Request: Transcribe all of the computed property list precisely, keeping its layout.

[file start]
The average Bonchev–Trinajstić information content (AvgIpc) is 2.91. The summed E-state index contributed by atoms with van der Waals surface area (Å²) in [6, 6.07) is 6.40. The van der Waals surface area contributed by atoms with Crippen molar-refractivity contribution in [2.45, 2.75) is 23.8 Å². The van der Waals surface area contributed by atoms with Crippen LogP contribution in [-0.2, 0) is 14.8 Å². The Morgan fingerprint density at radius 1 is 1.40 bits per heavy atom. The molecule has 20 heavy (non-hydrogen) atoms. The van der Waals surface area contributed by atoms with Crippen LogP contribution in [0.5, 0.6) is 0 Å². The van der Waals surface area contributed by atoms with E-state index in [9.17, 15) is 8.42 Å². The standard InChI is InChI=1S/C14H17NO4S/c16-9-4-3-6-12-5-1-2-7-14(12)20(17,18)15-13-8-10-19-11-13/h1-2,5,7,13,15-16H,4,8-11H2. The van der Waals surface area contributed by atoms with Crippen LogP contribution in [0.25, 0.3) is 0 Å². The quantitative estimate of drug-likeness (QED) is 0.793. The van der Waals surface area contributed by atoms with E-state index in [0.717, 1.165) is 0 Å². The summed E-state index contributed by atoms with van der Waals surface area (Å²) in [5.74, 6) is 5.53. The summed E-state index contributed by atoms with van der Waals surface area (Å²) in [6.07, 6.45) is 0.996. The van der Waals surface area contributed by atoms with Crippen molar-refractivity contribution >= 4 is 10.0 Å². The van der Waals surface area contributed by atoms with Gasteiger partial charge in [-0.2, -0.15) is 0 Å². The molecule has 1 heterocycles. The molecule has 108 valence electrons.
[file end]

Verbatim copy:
The average Bonchev–Trinajstić information content (AvgIpc) is 2.91. The summed E-state index contributed by atoms with van der Waals surface area (Å²) in [6, 6.07) is 6.40. The van der Waals surface area contributed by atoms with Crippen molar-refractivity contribution in [2.45, 2.75) is 23.8 Å². The van der Waals surface area contributed by atoms with Crippen LogP contribution in [-0.2, 0) is 14.8 Å². The Morgan fingerprint density at radius 1 is 1.40 bits per heavy atom. The molecule has 20 heavy (non-hydrogen) atoms. The van der Waals surface area contributed by atoms with Crippen LogP contribution in [0.5, 0.6) is 0 Å². The van der Waals surface area contributed by atoms with E-state index in [9.17, 15) is 8.42 Å². The standard InChI is InChI=1S/C14H17NO4S/c16-9-4-3-6-12-5-1-2-7-14(12)20(17,18)15-13-8-10-19-11-13/h1-2,5,7,13,15-16H,4,8-11H2. The van der Waals surface area contributed by atoms with Crippen LogP contribution in [0.25, 0.3) is 0 Å². The quantitative estimate of drug-likeness (QED) is 0.793. The van der Waals surface area contributed by atoms with E-state index in [0.717, 1.165) is 0 Å². The summed E-state index contributed by atoms with van der Waals surface area (Å²) in [5.74, 6) is 5.53. The summed E-state index contributed by atoms with van der Waals surface area (Å²) in [6.07, 6.45) is 0.996. The van der Waals surface area contributed by atoms with Crippen molar-refractivity contribution >= 4 is 10.0 Å². The van der Waals surface area contributed by atoms with Gasteiger partial charge in [-0.2, -0.15) is 0 Å². The molecule has 1 heterocycles. The molecule has 108 valence electrons.